New research combining computer modeling and experiments with macaques shows the body’s immune system helps control human immunodeficiency virus (HIV) infections largely by suppressing viral production in already infected cells while also killing viral infected cells, but only within a narrow time window at the start of a cell’s infection.

“To eliminate HIV, we have to understand how the immune system attempts to control the infection,” said Ruy M. Ribeiro, a theoretical biologist at Los Alamos National Laboratory who led the development of the model underpinning the research. Ribeiro is the corresponding author of the paper about the findings, published in Nature Communications.

The research team included Los Alamos Senior Fellow Alan S. Perelson and a former Los Alamos postdoctoral researcher now at the Fred Hutchinson Cancer Research Center. Their collaborators at the University of Pittsburg managed the experiments with macaques infected with simian immunodeficiency virus (SIV) to validate the model. SIV infections in monkeys behave the same way as HIV in humans.

Friday, October 27, 2023

Long COVID most prevalent in the most seriously ill

Image Credit: Scientific Frontline

A collaborative study involving researchers from Karolinska Institutet has charted the prevalence of severe physical symptom burden amongst Scandinavians for up to two years after a SARS-CoV-2 infection. Most affected were people who had a severe COVID-19 infection, while the researchers found no elevated prevalence of long COVID in those who had never been bedridden. The study is published in The Lancet Regional Health – Europe.

By mid-October 2023, over 771 million cases of COVID-19 had been reported to the World Health Organization (WHO). An estimated 10 to 20 per cent of the affected have persistent symptoms.

Close to 65,000 participants

In the present study, researchers examined the prevalence of persistent physical symptoms in people with different degrees of COVID-19 severity and compared them with people who had not had a confirmed COVID-19 diagnosis. The study comprised 64,880 adults from Sweden, Denmark, Norway and Iceland with self-reported physical symptoms between April 2020 and August 2022.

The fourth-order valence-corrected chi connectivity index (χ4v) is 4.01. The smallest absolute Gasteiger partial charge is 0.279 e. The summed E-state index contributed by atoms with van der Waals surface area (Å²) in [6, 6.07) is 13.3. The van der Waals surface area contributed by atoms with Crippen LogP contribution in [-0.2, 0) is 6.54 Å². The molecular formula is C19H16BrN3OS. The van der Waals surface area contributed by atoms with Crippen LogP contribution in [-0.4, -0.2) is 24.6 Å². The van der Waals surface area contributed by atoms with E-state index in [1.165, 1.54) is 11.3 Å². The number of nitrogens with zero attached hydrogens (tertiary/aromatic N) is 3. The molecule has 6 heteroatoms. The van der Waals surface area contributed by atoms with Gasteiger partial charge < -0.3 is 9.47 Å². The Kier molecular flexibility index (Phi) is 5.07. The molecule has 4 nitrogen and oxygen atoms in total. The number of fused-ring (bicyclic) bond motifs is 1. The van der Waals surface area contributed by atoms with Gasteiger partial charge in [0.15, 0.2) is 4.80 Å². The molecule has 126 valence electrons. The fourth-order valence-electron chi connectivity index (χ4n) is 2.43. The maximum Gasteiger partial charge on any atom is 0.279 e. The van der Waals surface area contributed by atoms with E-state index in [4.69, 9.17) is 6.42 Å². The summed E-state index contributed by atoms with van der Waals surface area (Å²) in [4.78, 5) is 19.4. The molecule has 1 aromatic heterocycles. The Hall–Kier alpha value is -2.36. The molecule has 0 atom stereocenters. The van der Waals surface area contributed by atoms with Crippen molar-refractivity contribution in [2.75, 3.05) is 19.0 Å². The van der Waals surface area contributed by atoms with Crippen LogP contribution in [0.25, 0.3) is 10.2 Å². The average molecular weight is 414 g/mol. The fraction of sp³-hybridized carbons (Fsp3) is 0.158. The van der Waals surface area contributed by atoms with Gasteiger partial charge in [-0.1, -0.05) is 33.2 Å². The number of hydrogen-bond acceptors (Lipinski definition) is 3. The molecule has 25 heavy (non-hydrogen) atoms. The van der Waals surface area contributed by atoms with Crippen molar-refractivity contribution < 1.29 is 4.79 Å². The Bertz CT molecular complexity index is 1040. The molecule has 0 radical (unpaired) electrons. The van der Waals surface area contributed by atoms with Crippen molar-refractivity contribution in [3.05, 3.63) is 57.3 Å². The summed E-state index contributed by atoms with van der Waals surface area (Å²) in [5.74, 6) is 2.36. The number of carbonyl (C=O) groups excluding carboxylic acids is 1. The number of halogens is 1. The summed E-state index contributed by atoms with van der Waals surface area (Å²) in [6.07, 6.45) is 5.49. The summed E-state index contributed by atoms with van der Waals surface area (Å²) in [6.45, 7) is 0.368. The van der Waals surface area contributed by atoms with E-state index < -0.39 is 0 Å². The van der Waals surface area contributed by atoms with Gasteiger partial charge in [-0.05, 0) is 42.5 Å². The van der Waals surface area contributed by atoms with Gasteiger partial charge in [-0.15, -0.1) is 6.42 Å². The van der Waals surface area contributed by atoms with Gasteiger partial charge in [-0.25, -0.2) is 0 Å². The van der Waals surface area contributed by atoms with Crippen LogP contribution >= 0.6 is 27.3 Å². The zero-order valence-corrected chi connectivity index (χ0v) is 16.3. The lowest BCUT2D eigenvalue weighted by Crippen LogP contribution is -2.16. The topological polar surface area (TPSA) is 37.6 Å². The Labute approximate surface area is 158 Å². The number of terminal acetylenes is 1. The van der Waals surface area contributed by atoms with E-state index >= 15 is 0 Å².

Over 22,000 of the participants were diagnosed with COVID-19 during the period, almost 10 per cent of whom were bedridden for at least seven days. The prevalence of chronic symptoms such as shortness of breath, chest pain, dizziness, headaches, and low energy/ fatigue, was 37 per cent higher in those who had had a COVID-19 diagnosis than in those who had not.

Wednesday, October 25, 2023

Zika Infection in Pregnant Macaques Slows Fetal Growth

Female rhesus macaque monkeys and infants at the California National Primate Research Center at UC Davis.
Photo Credit: Courtesy of University of California, Davis

Zika virus infection in pregnant rhesus macaques slows fetal growth and affects how infants and mothers interact in the first month of life, according to a new study from researchers at the California National Primate Research Center at the University of California, Davis. The work, published Oct. 25 in Science Translational Medicine, has implications for both humans exposed to Zika virus and for other viruses that can cross the placenta, including SARS-CoV2, responsible for the COVID-19 pandemic.